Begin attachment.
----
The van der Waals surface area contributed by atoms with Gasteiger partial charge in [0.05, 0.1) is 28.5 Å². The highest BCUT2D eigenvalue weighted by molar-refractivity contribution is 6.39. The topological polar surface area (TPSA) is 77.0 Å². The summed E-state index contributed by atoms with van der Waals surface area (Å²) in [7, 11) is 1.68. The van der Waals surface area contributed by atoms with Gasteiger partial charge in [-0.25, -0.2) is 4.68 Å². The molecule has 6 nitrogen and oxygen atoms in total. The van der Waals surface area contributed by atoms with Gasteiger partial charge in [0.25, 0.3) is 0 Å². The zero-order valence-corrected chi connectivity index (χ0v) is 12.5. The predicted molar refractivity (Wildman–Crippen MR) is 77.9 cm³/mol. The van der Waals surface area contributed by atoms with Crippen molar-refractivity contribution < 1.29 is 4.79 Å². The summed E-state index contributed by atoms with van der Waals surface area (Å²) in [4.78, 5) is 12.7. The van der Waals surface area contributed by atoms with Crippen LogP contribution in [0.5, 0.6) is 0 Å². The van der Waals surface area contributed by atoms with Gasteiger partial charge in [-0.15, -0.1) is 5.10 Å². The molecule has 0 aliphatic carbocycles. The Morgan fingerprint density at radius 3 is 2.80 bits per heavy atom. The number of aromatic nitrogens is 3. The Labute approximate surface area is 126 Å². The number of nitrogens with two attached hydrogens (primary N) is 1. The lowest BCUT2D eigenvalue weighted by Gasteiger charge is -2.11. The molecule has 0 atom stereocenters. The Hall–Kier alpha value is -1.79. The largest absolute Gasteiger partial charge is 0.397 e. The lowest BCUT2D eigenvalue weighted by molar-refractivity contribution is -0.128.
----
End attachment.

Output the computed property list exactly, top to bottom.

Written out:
The van der Waals surface area contributed by atoms with Gasteiger partial charge in [0.05, 0.1) is 28.5 Å². The highest BCUT2D eigenvalue weighted by molar-refractivity contribution is 6.39. The topological polar surface area (TPSA) is 77.0 Å². The summed E-state index contributed by atoms with van der Waals surface area (Å²) in [7, 11) is 1.68. The van der Waals surface area contributed by atoms with Gasteiger partial charge in [-0.25, -0.2) is 4.68 Å². The molecule has 6 nitrogen and oxygen atoms in total. The van der Waals surface area contributed by atoms with Gasteiger partial charge in [0.25, 0.3) is 0 Å². The zero-order valence-corrected chi connectivity index (χ0v) is 12.5. The predicted molar refractivity (Wildman–Crippen MR) is 77.9 cm³/mol. The van der Waals surface area contributed by atoms with Crippen molar-refractivity contribution < 1.29 is 4.79 Å². The summed E-state index contributed by atoms with van der Waals surface area (Å²) in [4.78, 5) is 12.7. The van der Waals surface area contributed by atoms with Crippen LogP contribution in [0.5, 0.6) is 0 Å². The van der Waals surface area contributed by atoms with Gasteiger partial charge in [-0.15, -0.1) is 5.10 Å². The molecule has 0 aliphatic carbocycles. The Morgan fingerprint density at radius 3 is 2.80 bits per heavy atom. The number of aromatic nitrogens is 3. The Labute approximate surface area is 126 Å². The number of nitrogens with two attached hydrogens (primary N) is 1. The lowest BCUT2D eigenvalue weighted by Gasteiger charge is -2.11. The molecule has 0 atom stereocenters. The Hall–Kier alpha value is -1.79. The largest absolute Gasteiger partial charge is 0.397 e. The lowest BCUT2D eigenvalue weighted by molar-refractivity contribution is -0.128.